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U.S. Secretary of State Colin Powell This work has been published in the Teen Ink monthly print magazine.




   [Mike asks] SIZE="+2">Growing up in the Bronx, what was your most memorable experience, and
how did it shape you?


I never answer questions like that for this
reason:Everybody always wants to know what's the worst or most memorable thing that's happened to
me, my greatest achievement, my greatest failure. Life doesn't come at you that way. I have had
many memorable occasions, many memorable things happened to me growing up in the Bronx and in my
public career. I think that life, especially for young people, should be taken as a total
experience. You should not always be looking for these turning points.

There
were many turning points in my life, though. The thing that always comes to me late at night when
I'm thinking about my growing up years is the sense of close family. I was not anything to speak of
as a teenager and without my close family who believed in me, I wouldn't have gotten out of the
Bronx.

I wouldn't have been put on a road that brought me to this point without
mentors. And not mentors in the sense of, "You're my mentor, " which is very
popular now. It was those people who passed through my life as a teenager, whether it was
the gentleman who hired me to work in his toy store, or the guy who ran the drugstore on the corner
who would always stop and talk to me; I wanted to be a pharmacist though I realized I wasn't going
to be able to do that.

And so, life comes at you this way. But the most
memorable part of growing up in the Bronx was a strong network consisting of family, neighbors and
friends in a very diverse environment that said to me, You may not be showing that much potential
now, but we believe in you.


[Maria asks] You have helped set
up programs to assist children in America. Some people believe that if they don't have basic needs
they may grow up angry or violent. Do you think poverty could be something future terrorists use to
manipulate and recruit disadvantaged teens?


Not in America; we don't
really have a terrorist experience. People who become terrorists in America are
psychopaths.


[Maria asks] But in other countries, do you
think?


Other countries ... anybody who ultimately sees no future, no
hope in their political system or economic system, could potentially be a
terrorist.

And so, in any society, you have to invest in your children, you have
to educate them, you have to give them role models, you have to raise them. You cannot have a
functioning society that does not raise its children. Adults have to care for them, provide safe
places, education, healthcare, food.

The most basic necessities in life are
required to raise a child, and without them, a child grows up stilted, grows up with a propensity
for the wrong kind of behavior, and is on the path to getting in trouble.

Could
this lead to terrorism? Yes, but at the same time, it's not the only thing that can lead to
terrorism. Look at Osama bin Laden; he has no roots in poverty, he grew up rich, but somewhere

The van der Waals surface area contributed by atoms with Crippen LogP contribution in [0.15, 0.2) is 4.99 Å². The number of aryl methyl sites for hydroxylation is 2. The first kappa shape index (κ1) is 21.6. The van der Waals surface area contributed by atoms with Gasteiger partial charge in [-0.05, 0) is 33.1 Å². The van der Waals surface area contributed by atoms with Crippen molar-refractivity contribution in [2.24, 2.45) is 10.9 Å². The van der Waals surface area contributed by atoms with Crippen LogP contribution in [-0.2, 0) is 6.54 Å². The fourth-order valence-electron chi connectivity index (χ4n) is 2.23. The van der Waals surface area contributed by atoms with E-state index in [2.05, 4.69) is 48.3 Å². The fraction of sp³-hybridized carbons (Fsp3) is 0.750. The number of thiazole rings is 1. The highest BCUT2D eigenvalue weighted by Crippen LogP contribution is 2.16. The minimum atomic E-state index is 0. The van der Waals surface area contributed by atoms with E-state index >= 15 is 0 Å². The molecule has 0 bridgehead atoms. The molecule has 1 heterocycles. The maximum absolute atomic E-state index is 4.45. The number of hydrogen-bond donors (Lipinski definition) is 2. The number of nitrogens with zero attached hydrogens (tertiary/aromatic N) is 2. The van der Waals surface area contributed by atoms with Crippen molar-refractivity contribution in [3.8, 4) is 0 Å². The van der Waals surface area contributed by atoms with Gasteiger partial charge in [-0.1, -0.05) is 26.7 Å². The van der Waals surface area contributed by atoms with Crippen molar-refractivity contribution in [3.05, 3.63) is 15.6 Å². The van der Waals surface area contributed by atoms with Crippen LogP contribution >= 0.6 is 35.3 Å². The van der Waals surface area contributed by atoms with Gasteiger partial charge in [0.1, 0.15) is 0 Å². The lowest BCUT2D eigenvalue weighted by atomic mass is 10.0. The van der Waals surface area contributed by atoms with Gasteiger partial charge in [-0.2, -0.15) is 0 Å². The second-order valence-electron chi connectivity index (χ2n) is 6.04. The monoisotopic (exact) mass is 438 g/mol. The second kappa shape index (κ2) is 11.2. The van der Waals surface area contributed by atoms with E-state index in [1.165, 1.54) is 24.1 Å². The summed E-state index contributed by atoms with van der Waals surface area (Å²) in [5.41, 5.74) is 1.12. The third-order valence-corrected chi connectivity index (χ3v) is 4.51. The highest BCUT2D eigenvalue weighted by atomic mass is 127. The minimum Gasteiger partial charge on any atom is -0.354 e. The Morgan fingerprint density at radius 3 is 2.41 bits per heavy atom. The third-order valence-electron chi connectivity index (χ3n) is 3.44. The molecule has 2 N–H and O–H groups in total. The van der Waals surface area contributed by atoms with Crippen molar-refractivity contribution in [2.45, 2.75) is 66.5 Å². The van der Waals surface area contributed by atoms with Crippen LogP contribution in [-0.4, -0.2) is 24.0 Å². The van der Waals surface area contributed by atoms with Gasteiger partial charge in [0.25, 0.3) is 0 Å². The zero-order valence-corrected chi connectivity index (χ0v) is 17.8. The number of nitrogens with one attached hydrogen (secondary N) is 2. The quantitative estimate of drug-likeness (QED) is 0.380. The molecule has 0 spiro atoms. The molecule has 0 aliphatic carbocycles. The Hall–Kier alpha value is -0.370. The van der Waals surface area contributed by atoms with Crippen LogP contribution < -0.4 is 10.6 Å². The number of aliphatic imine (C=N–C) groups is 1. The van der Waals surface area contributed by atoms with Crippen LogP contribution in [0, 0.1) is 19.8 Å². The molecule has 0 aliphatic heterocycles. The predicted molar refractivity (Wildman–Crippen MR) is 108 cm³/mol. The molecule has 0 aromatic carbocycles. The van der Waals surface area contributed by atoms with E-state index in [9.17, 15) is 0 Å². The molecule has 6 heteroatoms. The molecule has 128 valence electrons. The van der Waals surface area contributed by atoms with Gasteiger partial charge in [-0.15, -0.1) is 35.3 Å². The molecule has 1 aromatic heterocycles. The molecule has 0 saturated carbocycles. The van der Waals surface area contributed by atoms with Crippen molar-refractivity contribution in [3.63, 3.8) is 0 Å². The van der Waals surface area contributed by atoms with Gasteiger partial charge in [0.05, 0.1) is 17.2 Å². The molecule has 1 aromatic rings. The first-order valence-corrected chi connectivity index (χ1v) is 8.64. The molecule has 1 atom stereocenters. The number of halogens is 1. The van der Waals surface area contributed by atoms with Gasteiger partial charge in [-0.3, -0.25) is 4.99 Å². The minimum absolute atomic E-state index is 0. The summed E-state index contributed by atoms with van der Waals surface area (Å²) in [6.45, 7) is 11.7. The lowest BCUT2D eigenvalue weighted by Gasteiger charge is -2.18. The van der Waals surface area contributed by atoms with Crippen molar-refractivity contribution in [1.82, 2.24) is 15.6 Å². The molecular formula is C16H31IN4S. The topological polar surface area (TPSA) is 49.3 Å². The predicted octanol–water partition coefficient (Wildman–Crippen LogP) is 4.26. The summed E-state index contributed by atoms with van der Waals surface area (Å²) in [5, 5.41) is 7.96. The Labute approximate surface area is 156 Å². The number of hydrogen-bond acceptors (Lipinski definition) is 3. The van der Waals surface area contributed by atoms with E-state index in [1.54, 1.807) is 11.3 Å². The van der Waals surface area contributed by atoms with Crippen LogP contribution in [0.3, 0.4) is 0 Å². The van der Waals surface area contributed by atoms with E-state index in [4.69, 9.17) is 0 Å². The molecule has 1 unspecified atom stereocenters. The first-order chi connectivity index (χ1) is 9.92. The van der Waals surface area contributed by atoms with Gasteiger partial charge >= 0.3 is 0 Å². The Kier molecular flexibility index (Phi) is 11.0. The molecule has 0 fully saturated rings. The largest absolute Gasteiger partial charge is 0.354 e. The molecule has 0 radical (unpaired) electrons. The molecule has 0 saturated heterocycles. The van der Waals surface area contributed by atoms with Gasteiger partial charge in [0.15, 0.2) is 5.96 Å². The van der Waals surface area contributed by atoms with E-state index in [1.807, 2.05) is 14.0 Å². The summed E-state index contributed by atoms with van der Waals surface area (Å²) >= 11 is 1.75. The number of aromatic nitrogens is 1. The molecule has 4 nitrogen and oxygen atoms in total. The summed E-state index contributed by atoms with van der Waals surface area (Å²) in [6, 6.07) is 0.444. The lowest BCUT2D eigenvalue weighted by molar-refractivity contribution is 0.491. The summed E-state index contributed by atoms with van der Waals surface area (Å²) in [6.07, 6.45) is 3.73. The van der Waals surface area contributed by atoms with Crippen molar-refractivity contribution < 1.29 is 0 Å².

along the line he went down a path that made him a terrorist.

All the terrorists
who came here to conduct their activities on the 11th of September were middle-class,
educated people who had nothing to do with poverty; they had fallen for a false, evil ideology and
become criminals.


[Olga asks] As Secretary of State, you have
to withstand amazing pressure. How do you sleep at night, knowing the decisions you make influence
so many people within the United States and across the world? How do you put up with
it?


Because you have to. I've been doing things like this for many
years, so I have learned to deal with the pressure in a number of ways. One, there will be a new
crisis tomorrow; two, make sure you get a good night's sleep.

I was trained in
the military that no matter what's going on, get your rest, because you're the one who has to have
a clear head. I cannot afford not to get my rest; I could not afford not to take care of
myself physically, because I have to be there.

When I leave here in the
evening, I usually take home several hours of work, but I go home to a wife who's been there for 40
years. And there's a constancy and stability in my life with the people who have been there for all
these years, and no matter what's go-ing on in the office, what crisis is under way, who is calling
me all kinds of names, or what kind of criticism I'm subjected to, I go home to an environment that
is mentoring, that is a safe place.

Adults need these things just as much as
young people do; I try to keep a balance in my life, I try to remember that my job is to do the
best I can. I'm not Superman. I'm just an average guy trying to do the best I can at the job I've
been given.

Whenever the pressure gets too hard, I always think of
Jefferson's first inaugural address. It's a wonderful speech where he gives the most perfect
description of the Democratic system you can imagine.

As he ends his address, he
says something about selfless service. He said, "I go now -" this is not exact -
"I go now to the task that you have put before me, knowing that it is in your power to make
a better choice" - meaning you could do better than me, but you've chosen me, and so I'm